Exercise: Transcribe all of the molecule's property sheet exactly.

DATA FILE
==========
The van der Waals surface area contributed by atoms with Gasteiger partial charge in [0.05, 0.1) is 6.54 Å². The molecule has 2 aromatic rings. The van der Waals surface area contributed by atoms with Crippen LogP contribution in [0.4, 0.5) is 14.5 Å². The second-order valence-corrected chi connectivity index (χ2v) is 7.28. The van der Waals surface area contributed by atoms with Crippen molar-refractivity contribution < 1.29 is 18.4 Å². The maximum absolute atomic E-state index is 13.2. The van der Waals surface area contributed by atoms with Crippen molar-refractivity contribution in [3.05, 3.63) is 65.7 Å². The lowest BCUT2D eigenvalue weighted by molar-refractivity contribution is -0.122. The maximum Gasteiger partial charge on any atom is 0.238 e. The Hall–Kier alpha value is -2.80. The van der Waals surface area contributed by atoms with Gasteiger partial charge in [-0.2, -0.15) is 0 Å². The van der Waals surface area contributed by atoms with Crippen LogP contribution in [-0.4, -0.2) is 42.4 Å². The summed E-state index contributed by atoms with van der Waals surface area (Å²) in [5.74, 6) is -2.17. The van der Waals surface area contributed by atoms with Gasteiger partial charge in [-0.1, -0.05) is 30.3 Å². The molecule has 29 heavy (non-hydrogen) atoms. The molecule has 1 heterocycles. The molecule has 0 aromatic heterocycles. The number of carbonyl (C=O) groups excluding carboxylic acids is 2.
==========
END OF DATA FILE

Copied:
The van der Waals surface area contributed by atoms with Gasteiger partial charge in [0.05, 0.1) is 6.54 Å². The molecule has 2 aromatic rings. The van der Waals surface area contributed by atoms with Crippen LogP contribution in [0.4, 0.5) is 14.5 Å². The second-order valence-corrected chi connectivity index (χ2v) is 7.28. The van der Waals surface area contributed by atoms with Crippen molar-refractivity contribution < 1.29 is 18.4 Å². The maximum absolute atomic E-state index is 13.2. The van der Waals surface area contributed by atoms with Crippen molar-refractivity contribution in [3.05, 3.63) is 65.7 Å². The lowest BCUT2D eigenvalue weighted by molar-refractivity contribution is -0.122. The maximum Gasteiger partial charge on any atom is 0.238 e. The Hall–Kier alpha value is -2.80. The van der Waals surface area contributed by atoms with Gasteiger partial charge in [-0.2, -0.15) is 0 Å². The van der Waals surface area contributed by atoms with Crippen LogP contribution in [-0.4, -0.2) is 42.4 Å². The summed E-state index contributed by atoms with van der Waals surface area (Å²) in [5.74, 6) is -2.17. The van der Waals surface area contributed by atoms with Gasteiger partial charge in [-0.1, -0.05) is 30.3 Å². The molecule has 29 heavy (non-hydrogen) atoms. The molecule has 1 heterocycles. The molecule has 0 aromatic heterocycles. The number of carbonyl (C=O) groups excluding carboxylic acids is 2.